So following back up with our patient,
so do we think she has a pulmonary embolus?
She has normal vital signs and a normal physical exam.
She denies any risk factors for blood clots.
So let’s move on to the next step for her.
So let’s think about the PERC rule for pulmonary embolus.
So this was derived from a study that was done
and we basically use this only for patients who are low risk by Well’s criteria.
We’ll be talking about Well’s criteria in a moment.
When we’re thinking about the PERC rule we think about if the patient has any of the following:
Are they over 50 years of age? Is their heart rate over a hundred?
Is their oxygen saturation on room air less than 95%?
Do they have exogenous estrogen use?
And generally, in here, I also include endogenous estrogen when I’m thinking about this.
So exogenous estrogen are those birth control pills, endogenous estrogen is the pregnancy state.
Do they have any history of DVT or PE?
Any recent trauma or surgery? Any hemoptysis?
So what that means is that they cough or is there any blood in their sputum?
And do they have any unilateral leg swelling?
Now we use to determine the ED is the patient PERC negative.
So if a patient is negative, that means they have none of these things that can be checked off.
That means they don’t have any of those criteria that we talked about.
And if that’s the situation, the risk of pulmonary embolus is less than 2%
and we say actually that no further work up is indicated for those patients.
So we wanna figure out if our patient is PERC negative.
Now, if someone ticks off even one of these boxes,
so if you’re 51 years old, if your heart rate is 105,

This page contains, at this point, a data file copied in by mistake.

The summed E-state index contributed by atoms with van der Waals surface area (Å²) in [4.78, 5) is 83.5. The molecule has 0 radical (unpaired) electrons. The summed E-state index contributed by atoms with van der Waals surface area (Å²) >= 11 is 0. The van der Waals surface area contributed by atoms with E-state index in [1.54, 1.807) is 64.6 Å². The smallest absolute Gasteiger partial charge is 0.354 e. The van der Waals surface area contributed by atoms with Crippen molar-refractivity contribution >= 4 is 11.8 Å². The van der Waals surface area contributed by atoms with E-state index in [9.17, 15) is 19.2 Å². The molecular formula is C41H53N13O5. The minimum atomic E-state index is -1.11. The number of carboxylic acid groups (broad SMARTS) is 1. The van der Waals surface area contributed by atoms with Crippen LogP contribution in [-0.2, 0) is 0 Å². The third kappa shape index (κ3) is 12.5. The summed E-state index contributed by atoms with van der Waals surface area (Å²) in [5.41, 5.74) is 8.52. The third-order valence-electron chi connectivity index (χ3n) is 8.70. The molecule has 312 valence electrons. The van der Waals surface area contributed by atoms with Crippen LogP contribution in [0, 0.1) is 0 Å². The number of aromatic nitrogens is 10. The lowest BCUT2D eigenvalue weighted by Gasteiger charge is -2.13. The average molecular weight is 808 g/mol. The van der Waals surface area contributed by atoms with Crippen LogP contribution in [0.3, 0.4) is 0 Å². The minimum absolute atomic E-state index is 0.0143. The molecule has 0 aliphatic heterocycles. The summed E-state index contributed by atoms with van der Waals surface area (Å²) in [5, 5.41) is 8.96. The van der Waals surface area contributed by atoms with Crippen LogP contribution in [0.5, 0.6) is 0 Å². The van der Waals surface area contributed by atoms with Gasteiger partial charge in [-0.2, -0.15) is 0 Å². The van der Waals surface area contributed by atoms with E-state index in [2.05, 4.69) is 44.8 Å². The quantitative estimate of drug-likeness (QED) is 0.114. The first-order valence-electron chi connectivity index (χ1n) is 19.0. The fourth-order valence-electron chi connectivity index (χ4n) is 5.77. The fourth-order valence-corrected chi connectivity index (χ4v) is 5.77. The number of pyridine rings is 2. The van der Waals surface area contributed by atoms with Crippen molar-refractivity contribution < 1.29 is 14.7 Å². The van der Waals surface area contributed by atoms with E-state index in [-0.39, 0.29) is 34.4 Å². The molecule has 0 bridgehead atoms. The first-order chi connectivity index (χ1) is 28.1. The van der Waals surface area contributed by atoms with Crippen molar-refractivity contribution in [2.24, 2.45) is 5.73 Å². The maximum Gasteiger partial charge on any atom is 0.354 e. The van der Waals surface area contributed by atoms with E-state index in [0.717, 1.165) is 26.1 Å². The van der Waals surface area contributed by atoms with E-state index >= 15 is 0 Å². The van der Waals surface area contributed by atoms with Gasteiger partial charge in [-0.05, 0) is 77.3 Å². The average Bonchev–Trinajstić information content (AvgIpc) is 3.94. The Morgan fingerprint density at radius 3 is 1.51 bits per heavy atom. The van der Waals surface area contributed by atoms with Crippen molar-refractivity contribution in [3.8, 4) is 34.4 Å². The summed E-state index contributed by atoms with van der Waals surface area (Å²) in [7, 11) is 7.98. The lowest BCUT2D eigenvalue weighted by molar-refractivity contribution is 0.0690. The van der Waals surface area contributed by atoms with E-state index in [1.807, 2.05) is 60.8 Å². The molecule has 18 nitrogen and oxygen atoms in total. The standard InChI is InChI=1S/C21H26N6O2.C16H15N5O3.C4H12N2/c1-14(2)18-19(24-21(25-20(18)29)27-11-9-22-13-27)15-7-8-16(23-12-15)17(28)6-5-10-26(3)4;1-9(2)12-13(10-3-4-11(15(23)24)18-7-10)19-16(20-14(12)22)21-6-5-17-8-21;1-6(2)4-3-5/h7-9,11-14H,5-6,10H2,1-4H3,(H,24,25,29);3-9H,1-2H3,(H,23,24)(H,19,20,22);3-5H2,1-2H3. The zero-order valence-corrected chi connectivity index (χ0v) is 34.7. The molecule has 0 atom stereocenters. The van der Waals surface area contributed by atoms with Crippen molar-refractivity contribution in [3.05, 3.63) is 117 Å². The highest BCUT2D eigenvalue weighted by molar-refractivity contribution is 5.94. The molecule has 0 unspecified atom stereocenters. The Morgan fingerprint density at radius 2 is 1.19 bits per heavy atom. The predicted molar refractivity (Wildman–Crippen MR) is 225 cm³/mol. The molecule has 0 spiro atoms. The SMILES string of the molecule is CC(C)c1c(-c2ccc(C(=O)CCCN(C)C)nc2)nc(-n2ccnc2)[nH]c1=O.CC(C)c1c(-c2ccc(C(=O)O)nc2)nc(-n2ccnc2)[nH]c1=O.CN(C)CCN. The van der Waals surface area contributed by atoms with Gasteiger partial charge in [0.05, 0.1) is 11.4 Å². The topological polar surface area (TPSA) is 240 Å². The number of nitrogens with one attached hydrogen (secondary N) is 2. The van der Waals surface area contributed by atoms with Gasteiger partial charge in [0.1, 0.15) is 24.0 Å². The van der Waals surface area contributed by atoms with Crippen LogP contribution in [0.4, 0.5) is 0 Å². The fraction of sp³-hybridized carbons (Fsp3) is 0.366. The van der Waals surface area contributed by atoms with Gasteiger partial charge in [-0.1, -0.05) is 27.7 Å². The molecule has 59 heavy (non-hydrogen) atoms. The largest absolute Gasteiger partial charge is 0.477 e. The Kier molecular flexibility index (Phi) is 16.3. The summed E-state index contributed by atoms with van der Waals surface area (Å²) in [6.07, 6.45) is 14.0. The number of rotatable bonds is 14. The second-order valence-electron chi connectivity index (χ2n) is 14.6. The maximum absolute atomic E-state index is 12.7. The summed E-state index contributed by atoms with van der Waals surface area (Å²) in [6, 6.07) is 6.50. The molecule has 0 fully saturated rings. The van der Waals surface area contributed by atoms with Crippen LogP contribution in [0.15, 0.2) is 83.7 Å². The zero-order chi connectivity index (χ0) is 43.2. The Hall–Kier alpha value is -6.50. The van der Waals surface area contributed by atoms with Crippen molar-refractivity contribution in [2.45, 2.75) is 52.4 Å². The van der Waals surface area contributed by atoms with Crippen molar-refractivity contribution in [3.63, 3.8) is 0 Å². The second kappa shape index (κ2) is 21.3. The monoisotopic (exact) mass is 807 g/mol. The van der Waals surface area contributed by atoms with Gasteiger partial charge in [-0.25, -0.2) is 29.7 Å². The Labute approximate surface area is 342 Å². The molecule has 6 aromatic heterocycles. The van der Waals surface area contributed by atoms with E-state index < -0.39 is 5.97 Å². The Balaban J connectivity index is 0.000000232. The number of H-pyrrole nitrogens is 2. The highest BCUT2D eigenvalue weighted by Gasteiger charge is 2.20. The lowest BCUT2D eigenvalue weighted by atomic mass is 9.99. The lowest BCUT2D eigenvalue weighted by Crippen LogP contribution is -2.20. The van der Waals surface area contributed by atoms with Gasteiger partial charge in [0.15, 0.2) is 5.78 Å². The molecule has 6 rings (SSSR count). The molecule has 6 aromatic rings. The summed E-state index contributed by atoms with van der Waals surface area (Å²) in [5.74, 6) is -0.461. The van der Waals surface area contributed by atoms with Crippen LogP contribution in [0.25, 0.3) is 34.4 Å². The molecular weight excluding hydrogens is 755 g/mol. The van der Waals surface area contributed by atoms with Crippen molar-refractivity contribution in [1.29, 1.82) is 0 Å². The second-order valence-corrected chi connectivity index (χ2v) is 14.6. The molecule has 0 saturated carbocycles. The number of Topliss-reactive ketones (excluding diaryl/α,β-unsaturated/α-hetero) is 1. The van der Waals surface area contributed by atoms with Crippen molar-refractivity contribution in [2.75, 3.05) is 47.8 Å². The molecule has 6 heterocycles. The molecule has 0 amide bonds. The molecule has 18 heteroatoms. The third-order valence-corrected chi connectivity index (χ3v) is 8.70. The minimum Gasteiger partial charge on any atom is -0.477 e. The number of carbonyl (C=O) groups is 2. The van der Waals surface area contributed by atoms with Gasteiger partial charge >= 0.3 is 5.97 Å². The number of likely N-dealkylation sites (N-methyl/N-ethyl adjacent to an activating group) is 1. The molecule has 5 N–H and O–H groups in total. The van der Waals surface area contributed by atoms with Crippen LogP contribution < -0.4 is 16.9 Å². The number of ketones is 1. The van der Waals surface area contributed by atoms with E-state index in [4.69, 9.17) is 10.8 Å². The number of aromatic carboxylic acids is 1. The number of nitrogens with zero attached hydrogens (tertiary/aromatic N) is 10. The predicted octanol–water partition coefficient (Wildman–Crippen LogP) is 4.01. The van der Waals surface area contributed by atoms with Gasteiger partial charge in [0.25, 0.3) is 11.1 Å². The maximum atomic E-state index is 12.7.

anything here you automatically are PERC positive.
So when you’re PERC positive you’re put out of this negative category
and then we have to use the Well’s criteria so think about what the next steps are.
So the Well’s criteria is our next way that we think about calculating risk.
So again, if our patient is PERC negative, work for the most part done.
If the patient is positive, they’ve ticked off one of those boxes,
we can go ahead and think about Well’s criteria.
So do they have any clinical signs and symptoms of a DVT?
Do they have swelling in their leg? Do they have pain in their leg?
Is PE the number one diagnosis or equally likely?
And this give you points so you could see the points over here.
Clinical signs and symptoms of DVT give you 3 points.
PE being the number 1 diagnosis or equally likely also gives you 3 points.
Now this is what people say as one of the issues with this decision rule,
this is a subject of thing, right?
So one person might say I think PE is the most likely thing,
but another person might say I don’t think PE is the most likely thing.
So that could make this decision rule a little bit tricky
and 3 points is actually a lot of points to be awarded for this little check box.
Is the heart rate greater than a hundred? 1.5 points.
And mobilization of 3 days or surgery within the last 4 weeks, 1.5 points.
Previously, objectively diagnosed PE or DVT, 1.5 points.
Hemoptysis, again, that’s when you see blood in your sputum when you cough.
And then malignancy with treatment in the 6 months or undergoing palliative care, 1 point.
So when we’re thinking about our Well’s criteria,
we add up the number of points that our patient has and we divided them into different categories.
So for the most parts, someone who has a score of greater than 3
those are patients who are in a lower risk category
or someone who has a score between 3 and 4.5 those are in the moderate risk category
and over 4.5 is in a high risk category.